New social housing regulator moots scheme to divert cash to what tenants decide warrants funding
The government’s new social housing regulator wants to give tenants the power to direct spending on building works such as maintenance, refurbishment and landscaping.
The changes proposed by the Tenant Services Authority (TSA) could mean investment is directed away from Decent Homes work if tenants decide other work is more urgent.
Peter Marsh, chief executive of the TSA (pictured), said: “Tenants may say, ‘we think that Decent Homes is a good idea, but we’d rather have more money spent on the external landscaping’. If a community says it wants to prioritise the use of resources in a different way, the current star system doesn’t allow that.
“At the moment tenants ask, ‘why can’t we have this?’ and the provider says, ‘because the regulator says so’. That’s an adult-child relationship.”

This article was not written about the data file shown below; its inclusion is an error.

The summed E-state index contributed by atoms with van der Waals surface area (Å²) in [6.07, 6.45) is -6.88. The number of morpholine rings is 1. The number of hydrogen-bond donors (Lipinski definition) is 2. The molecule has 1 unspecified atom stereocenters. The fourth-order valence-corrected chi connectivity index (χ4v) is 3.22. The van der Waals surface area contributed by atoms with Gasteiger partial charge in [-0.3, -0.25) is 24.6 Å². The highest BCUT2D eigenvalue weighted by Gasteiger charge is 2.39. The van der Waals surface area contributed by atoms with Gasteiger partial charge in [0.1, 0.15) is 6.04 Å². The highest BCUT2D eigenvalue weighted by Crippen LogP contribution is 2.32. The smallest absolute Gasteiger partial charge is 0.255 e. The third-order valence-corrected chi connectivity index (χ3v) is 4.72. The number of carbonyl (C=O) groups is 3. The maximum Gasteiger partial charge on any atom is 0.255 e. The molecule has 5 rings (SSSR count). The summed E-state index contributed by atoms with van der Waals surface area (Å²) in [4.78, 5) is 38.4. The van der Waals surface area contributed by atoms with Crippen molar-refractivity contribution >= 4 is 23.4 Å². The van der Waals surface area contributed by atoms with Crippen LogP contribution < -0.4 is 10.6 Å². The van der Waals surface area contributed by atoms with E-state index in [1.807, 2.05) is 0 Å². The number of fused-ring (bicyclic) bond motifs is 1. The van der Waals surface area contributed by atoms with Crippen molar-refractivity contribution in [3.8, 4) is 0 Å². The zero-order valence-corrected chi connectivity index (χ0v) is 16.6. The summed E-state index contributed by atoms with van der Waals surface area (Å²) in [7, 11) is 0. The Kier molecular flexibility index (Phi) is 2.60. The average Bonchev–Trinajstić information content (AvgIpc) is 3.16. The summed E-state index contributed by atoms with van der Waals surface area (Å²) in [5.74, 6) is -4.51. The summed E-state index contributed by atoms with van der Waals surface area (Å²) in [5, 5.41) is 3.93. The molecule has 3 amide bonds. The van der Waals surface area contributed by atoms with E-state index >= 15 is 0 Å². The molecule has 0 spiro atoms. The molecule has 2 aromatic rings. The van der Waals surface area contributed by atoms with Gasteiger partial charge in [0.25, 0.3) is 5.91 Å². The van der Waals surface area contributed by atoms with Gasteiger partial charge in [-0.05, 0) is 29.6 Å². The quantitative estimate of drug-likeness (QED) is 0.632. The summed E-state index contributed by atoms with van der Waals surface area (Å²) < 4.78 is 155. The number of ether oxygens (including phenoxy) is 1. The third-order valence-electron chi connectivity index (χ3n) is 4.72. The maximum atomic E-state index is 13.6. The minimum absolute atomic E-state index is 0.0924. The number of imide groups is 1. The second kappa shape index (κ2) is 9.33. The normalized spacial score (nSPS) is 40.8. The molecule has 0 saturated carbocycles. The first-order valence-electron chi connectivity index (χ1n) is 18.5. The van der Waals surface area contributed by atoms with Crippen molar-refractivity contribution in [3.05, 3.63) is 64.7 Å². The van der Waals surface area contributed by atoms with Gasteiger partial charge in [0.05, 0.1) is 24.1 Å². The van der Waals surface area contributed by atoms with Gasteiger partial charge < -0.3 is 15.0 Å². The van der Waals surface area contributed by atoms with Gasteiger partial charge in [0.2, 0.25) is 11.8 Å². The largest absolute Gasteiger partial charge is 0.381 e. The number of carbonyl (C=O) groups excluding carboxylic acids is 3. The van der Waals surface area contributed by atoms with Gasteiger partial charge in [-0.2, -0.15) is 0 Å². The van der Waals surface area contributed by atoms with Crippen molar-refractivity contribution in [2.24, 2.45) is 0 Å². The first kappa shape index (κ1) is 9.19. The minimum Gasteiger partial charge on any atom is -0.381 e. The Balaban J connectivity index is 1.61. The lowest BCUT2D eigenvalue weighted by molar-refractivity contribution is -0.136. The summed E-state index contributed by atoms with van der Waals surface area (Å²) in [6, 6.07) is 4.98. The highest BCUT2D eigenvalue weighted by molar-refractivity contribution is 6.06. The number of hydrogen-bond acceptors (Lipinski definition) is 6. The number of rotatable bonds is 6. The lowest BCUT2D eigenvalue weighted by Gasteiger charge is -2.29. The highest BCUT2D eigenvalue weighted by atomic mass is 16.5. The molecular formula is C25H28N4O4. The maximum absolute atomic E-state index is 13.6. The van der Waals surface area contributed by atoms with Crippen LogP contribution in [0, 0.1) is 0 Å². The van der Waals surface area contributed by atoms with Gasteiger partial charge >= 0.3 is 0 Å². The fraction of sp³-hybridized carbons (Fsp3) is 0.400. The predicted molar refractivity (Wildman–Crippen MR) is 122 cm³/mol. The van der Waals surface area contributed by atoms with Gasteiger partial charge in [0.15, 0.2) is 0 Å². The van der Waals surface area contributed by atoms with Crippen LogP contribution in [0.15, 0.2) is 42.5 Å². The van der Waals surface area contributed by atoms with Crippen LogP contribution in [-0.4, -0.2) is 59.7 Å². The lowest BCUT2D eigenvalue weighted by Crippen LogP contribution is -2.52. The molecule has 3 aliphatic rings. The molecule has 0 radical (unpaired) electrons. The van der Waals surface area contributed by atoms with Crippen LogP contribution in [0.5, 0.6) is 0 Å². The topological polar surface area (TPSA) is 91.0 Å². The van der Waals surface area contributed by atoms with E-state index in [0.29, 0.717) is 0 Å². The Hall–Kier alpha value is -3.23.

The changes are part of a programme of reform instigated by Marsh when the regulator was created in December.
At the moment the TSA is sifting through about 80,000 questionnaires from social housing residents stating what they wanted from services. These were collected as part of its “national conversation” which closed for submissions on Monday.
Marsh said that in the longer-term, registered social landlords would be expected to find out and communicate what tenants thought was important.
Richard Capie, policy director, at the Chartered Institute of Housing (CIH), welcomed the move, but cautioned that giving tenants a voice could create regional tensions. He said: “The interface between what tenants want to see and funding streams and targets – that’s the bit that needs to be worked through.”
The results of the TSA’s consultation will be published in the spring.
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